again and again: the final decision must come in the west and if necessary the other fronts must suffer so that a concentrated, major effort can be made there. No definite plans can be made as yet, says Hitler, but he himself will accept the responsibility for planning and for command; the latter he will exercise from a headquarters some place in the Black Forest or the Vosges. To guarantee secrecy, nobody will be allowed to inform the Commander in Chief West or his staff of these farreaching plans; the WFSt, that is, Jodl, must form a small operational staff to aid the Fuehrer by furnishing any needed data. 
Hitler's arrogation to himself of all command and decision vis-a-vis some major and concerted effort in the west was no more than an embittered restatement, with the assassination attempt in mind, of a fact which had been stuffed down the throats of the General Staff and the famous field commanders since the first gross defeat in Russia and had been underlined in blood by the executions following the Putsch of 20 July. The decision to give priority to the Western Front, if one can take Hitler at his own word and waive a possible emotional reaction to the sudden Allied plunge through the German line at the base of the Cotentin peninsula, is something new and worthy of notice.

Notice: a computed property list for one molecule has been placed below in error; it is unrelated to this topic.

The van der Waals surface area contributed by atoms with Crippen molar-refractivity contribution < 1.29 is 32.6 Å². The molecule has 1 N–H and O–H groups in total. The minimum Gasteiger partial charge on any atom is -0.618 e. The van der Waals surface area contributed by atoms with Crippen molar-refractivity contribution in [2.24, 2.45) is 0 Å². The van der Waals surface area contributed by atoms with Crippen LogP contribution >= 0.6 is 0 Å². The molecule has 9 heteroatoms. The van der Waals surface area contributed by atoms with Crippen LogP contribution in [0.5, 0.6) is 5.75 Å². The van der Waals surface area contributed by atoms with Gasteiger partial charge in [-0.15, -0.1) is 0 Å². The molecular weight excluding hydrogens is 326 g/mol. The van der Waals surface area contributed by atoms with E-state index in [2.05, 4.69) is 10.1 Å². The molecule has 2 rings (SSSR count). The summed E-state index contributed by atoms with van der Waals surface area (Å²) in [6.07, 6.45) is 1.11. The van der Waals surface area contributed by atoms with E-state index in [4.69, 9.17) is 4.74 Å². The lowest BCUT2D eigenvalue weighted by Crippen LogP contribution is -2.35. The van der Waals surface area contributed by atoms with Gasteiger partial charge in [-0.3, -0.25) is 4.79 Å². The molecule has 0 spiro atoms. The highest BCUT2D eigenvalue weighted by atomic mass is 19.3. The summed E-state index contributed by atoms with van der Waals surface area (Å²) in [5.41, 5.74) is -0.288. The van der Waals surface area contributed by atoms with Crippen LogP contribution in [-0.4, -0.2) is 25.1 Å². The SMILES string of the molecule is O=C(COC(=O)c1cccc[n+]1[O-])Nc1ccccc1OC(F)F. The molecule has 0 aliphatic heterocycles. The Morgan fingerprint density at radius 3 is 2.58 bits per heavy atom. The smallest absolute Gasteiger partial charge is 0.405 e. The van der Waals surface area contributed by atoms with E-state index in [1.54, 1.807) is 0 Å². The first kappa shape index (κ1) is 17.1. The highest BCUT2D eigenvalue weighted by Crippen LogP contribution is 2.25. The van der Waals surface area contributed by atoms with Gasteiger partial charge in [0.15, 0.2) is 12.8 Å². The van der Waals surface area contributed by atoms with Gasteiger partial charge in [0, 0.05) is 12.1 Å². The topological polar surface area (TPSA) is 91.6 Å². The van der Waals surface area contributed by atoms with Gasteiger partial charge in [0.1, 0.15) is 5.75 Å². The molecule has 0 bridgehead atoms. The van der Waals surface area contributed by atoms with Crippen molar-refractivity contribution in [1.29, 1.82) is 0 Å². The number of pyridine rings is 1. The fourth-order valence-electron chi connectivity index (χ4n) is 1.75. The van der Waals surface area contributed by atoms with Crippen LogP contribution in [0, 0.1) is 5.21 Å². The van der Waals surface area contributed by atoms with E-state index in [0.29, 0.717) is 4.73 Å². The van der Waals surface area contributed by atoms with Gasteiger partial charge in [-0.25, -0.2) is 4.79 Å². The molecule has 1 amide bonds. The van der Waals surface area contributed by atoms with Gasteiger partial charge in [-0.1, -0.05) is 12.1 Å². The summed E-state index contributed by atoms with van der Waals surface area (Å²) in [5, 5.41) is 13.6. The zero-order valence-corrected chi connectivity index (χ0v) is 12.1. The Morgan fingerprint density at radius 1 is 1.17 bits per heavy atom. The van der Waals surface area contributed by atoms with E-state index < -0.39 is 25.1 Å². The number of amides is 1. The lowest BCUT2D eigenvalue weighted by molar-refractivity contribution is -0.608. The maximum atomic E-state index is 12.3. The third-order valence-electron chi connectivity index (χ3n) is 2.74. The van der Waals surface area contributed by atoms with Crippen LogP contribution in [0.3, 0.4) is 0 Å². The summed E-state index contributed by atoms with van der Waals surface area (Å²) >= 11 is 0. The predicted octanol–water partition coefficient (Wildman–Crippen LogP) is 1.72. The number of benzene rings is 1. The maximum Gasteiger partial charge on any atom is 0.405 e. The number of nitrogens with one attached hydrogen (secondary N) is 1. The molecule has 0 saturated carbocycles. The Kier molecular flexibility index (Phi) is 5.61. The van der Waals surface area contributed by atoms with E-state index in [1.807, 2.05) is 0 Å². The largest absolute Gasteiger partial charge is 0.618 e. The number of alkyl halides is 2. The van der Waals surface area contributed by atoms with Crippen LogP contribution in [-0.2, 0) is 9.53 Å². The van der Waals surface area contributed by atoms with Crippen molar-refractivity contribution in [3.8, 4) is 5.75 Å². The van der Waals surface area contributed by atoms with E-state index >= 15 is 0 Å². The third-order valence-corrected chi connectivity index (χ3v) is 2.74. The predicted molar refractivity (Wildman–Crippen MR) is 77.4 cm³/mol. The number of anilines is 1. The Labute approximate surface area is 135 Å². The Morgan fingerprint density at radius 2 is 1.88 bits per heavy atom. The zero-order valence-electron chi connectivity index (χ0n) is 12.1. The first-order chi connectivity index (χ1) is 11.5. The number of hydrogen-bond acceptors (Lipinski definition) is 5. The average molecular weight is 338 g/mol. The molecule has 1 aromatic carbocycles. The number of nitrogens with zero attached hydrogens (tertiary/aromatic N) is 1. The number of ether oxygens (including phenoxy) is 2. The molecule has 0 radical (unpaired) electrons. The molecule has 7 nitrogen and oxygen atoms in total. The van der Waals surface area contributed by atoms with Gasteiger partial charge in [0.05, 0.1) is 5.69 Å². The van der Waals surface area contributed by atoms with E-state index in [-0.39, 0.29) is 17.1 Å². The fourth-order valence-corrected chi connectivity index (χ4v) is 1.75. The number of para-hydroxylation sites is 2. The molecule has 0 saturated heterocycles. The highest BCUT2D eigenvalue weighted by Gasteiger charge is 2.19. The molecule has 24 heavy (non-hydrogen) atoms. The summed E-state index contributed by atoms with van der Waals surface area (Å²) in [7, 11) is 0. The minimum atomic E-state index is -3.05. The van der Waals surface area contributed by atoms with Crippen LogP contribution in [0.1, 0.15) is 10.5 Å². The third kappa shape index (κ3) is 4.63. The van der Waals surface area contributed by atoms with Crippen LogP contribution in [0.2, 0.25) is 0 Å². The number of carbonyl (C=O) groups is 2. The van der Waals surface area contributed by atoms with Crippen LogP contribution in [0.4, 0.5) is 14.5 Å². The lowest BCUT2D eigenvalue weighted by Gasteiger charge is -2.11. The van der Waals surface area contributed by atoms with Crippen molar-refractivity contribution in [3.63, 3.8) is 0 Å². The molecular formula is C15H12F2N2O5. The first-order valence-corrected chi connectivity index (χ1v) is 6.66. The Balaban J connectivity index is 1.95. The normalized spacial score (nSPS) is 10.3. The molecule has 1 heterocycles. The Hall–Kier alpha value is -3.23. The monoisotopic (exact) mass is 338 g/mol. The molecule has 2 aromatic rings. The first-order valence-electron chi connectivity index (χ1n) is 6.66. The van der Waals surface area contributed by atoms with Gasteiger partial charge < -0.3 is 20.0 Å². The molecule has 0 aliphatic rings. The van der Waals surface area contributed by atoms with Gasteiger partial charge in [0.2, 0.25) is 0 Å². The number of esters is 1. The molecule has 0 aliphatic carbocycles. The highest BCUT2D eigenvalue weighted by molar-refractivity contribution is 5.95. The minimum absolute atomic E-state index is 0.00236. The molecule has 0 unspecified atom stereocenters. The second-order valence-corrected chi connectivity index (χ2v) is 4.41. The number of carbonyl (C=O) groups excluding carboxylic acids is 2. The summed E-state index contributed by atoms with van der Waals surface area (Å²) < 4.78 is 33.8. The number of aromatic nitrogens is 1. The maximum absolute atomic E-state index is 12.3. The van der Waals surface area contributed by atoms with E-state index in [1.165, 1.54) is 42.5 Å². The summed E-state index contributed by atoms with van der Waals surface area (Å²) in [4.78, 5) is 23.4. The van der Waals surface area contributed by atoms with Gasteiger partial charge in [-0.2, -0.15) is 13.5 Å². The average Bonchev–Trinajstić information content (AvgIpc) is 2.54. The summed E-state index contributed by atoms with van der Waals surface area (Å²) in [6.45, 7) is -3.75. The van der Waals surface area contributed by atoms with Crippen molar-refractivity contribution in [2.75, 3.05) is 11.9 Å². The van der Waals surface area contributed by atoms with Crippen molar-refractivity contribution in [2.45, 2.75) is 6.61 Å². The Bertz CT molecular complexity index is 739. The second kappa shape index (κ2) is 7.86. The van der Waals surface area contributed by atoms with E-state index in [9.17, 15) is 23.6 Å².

The strategic and operational problem posed by a war in which Germany had to fight an enemy in the east while at the same time opposing an enemy in the west was at least as old as the unification of Germany. The problem of a war on two fronts had been analyzed and solutions had been proposed by the great German military thinkers, among these Moltke the Elder, Schlieffen, and Ludendorff, whose written works, so Hitler boasted, were more familiar to him than to those of his entourage who wore the red stripe of the General Staff. Moltke and Schlieffen, traveling by the theoretical route, had arrived at the conclusion that Germany lacked the strength to conduct successful offensive operations simultaneously in the east and west. Ludendorff (Hitler's quondam colleague in the comic opera Beer Hall Putsch) had seen this theory put to the test and proven in the 1914-1918 war. Hitler had been forced to learn the same lesson the hard way in the summer of 1 944.
A fanatical believer in the Clausewitzian doctrine of the offensive as the purest and only decisive form of war, Hitler only had to decide whether his projected counteroffensive should be made in the east or the west. In contrast to the situation that had existed in the German High Command of World War I, there was no sharp cleavage between "Easterners" and "Westerners" with the two groups struggling to gain control of the Army High Command and so dictate a favored strategy. It is true that OKH (personified at this moment by Guderian) had direct responsibility for the war on the Eastern Front and quite naturally believed that victory or defeat would be decided there. On the other hand, OKW, with its chiefs Keitel and Jodl close to the seat of power, saw the Western Front as the paramount theater of operations. Again, this was a natural result of the direct responsibility assigned this headquarters for the con-
 The Wehrmachtfuehrungsstab, or WFSt, was the Armed Forces Operations Staff.